Due to Covid-19 over the last 15 months almost all meetings have been online rather than in person. This blog explores the benefits of these new ways of working for academic researchers, and historians in particular. Rather than focusing on online conferences, which have already generated quite a bit of discussion (https://manyheadedmonster.com/tag/the-craft/), the blog looks at other ways of meeting to exchange research ideas. Despite frustrations, meeting online has many advantages: it’s low cost, time-efficient, and brings people in disparate locations together; its environmental impact is minimal. I’m writing from the perspective of academic running a research project, but I think that these observations have a wider relevance. The blog concentrates on two types of meeting: project meetings (regular meetings of a small group working on a project) and research seminars (a presentation to a group of interested people, followed by open discussion). Continue reading →
Jane Whittle was approached by History Extra to take part in a podcast after the publication of her article by The Many-headed Monster
You can listen to it on History Extra -The Black Death and social change and find further details with links to more information on the Black Death.
Unprecedented episodes of disease, such as the current outbreak of COVID-19, are moments of fluidity when parts of existing societies are laid bare as not fit for purpose. Wars create similar moments of flux. The Second World War created the consensus that allowed the founding of the NHS and the Welfare State. Could our current state of crisis lead to something positive and long lasting, amid all the disruption, trauma and loss?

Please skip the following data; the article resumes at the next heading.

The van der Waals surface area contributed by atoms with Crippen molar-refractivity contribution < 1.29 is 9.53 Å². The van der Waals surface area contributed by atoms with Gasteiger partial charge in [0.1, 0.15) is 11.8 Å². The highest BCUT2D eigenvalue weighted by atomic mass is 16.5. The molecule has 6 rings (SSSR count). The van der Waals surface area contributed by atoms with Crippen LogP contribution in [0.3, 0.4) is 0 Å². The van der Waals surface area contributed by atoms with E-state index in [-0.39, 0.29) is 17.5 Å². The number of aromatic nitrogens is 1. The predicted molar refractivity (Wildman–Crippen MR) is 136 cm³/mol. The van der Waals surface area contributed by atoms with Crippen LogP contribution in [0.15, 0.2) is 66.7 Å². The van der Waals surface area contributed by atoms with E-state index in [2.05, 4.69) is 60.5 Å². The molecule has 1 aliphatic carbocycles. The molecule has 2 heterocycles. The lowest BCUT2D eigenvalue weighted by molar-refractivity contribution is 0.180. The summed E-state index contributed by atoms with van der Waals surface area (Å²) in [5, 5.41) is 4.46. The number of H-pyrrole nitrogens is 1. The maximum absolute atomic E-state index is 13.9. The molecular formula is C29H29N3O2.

My research focuses on another such moment, the consequences of Black Death of the 14th century. In the midst of the Black Death the English government made the significant decision not to strengthen the institution of serfdom but instead to increase the regulation of waged labour with the Ordinance of Labourers of 1349.
The Black Death was an outbreak of bubonic plague that raged across Europe between 1347 and 1349 and killed an estimated 50% of the English population. Fortunately the mortality rate of COVID-19 looks to be closer to 1% of those infected (and thus lower for the total population). Yet in our highly interconnected modern society its impact is already shaping up to be enormous. Historians have long puzzled over the fact that the immediate social and economic impact of the Black Death appears to have been remarkably slight. Social, economic, and political structures remained in place. However, this is to overlook the innovation of the labour laws. The Ordinance of Labourers of 1349 was a revolutionary piece of legislation. It marked the end of serfdom and beginning of an economy dependent on wage labour, but it signalled that the government’s attitude to wage workers would be far from lenient. Although initially announced as an emergency measure by the monarchy, when Parliament next met in 1351 it was enthusiastically endorsed. The measures remained in force until the early 19th century. Continue reading →